Good news. Health authorities in Scotland have announced they will no longer be providing funds for the dunking of witches. Only joking.
NHS Lothian has, however, confirmed that, following public consultation, state funding of homeopathy clinics is to cease. Reports on the story went on to reveal that the UK health service has been spending about £4 million a year on this claptrap.
Sorry? The health service of a major western country is financing the supply and distribution of snake oil.
Actually that’s unfair to snake oil salesmen. Their product has an active ingredient (oil from snakes, I assume). Homeopaths dilute their medicinal compounds – thank you, Lily the Pink – so rigorously that the key component is present only in insignificantly minute portions.
It’s not often that we applaud our own Health Service Executive for failing to finance a treatment. On this occasion, however, the officials are to be congratulated for their parsimony.
“Doctors may recommend various complementary therapies in the context of overall care of patients,” a spokesperson said a few years back. “But the HSE has no plans at present to develop or fund such initiatives.”
Last September, writing in this newspaper, David Robert Grimes, a cancer researcher at Oxford University, lucidly explained why homeopathy could not work and then went on to describe studies demonstrating that, indeed, it did not work.
“Homeopathy is at best useless and at worst positively damaging, not just medically but to our collective understanding of science,” he wrote.
Why, 300 years after the Enlightenment brought rigour to natural philosophy, are we still bothering with these unnecessary arguments?
It seems a shame that Grimes should be distracted from his important work (there is little work more important) to wearily explain why dancing round a totem poll at midnight won’t alleviate your gout.
You don’t need a degree in applied chicanery to deduce that homeopathy is prime baloney.
Even if the supposed active ingredients were present at significant levels there would still be no evidence to suggest they could do what the alternative practitioners claim. Devised by one Samuel Hahnemann in the early 19th century, the supposed like-cures-like philosophy is no less shaky than that man in the pub’s theory about the impending killer-lizard invasion.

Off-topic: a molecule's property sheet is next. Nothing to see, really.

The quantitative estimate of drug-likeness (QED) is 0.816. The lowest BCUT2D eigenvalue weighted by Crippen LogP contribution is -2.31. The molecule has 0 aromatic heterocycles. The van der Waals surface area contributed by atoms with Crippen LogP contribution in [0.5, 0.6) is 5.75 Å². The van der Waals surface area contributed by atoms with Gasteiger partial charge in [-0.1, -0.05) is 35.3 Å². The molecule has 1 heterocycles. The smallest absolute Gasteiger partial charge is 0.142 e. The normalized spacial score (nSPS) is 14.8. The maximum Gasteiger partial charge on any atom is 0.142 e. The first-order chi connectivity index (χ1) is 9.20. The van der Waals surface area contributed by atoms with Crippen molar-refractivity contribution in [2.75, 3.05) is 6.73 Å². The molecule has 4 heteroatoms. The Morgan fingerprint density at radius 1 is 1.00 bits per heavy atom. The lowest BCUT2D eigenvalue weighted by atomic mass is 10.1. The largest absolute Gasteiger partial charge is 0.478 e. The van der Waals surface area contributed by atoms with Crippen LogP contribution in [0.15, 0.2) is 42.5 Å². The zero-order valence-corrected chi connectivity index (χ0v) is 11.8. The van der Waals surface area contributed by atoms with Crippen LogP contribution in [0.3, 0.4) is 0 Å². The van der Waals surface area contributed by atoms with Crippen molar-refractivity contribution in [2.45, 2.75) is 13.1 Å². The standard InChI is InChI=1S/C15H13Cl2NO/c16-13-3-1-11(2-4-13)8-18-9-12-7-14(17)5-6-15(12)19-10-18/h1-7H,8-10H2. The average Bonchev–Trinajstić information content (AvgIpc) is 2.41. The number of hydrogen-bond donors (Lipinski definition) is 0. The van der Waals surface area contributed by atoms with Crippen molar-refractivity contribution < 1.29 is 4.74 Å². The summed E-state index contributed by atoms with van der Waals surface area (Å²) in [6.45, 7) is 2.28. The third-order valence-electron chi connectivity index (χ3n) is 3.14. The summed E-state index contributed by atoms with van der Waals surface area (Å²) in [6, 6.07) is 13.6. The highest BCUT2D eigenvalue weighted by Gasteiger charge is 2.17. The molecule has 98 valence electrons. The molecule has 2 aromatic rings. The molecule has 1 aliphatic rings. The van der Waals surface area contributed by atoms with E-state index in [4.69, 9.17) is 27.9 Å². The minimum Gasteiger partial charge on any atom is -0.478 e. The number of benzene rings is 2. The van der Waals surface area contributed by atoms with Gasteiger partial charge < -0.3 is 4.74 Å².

For all that, otherwise sensible people insist upon sticking with homeopathy and other equally nonsensical practices such as cupping, magnetic field theory, reiki and coffee enemas (don’t try that one at home).
Many of the negative responses to Grimes’s article evaded the central question and took the argument in a largely irrelevant direction. Again and again attention was drawn to the squalid activities of the major pharmaceutical companies: flogging unnecessary drugs, fixing prices, shelving unhelpful data. All this is worth saying. But none of it does anything to prove the efficacy of homeopathy.
Other fans of water diluted in water wondered (oh lord, not this again) whether we should put all our faith in Men in White Coats?
This is a favourite argument of apologists for alternative therapies. The implication is that (dark chord) “western medicine” – and evidence-based science in general – is a kind of priesthood that demands blind obedience from its lobotomised followers.
Confronted with evidence of repeated studies from the Men in White Coats, the homeopathy adherent will respond that it “works for me”.
That’s to say some ailment that was always likely to clear up anyway cleared up at about the same time the magic water was applied.
I bet if you’d severed something pink and sensitive in a threshing accident you wouldn’t be applying a homeopathic remedy. Huh? Huh? You’d be straight round to the Sacred Brothers of the White Coat.
See? I can use empty, facetious arguments just as enthusiastically as can the alternative medicine adherent.
Anyway, what’s worth noting here is the depressing embrace of medieval chaos and muddy thinking. A dismissal of the scientific method is a dismissal of basic logic. By all means question the rigour of any individual trial. Bad science is no science at all. But there remains only one reliable route to a worthwhile understanding of the universe: the acquisition of measurable evidence followed by the application of sound reason.
If you look out the window, see water falling from the sky and deduce that it’s raining, you are making a scientific observation. Several million such observations later you end up with the Large Hadron Collider, the Hubble space telescope and Grand Theft Auto IV.
There is no dispute. That class of logic also proves that homeopathy does not work beyond a placebo effect. If you choose to believe otherwise then – in the name of consistency – you might like to attribute air travel to sacred spirits and the internet to alien interlopers.
That is the magic universe you have decided to build for yourself.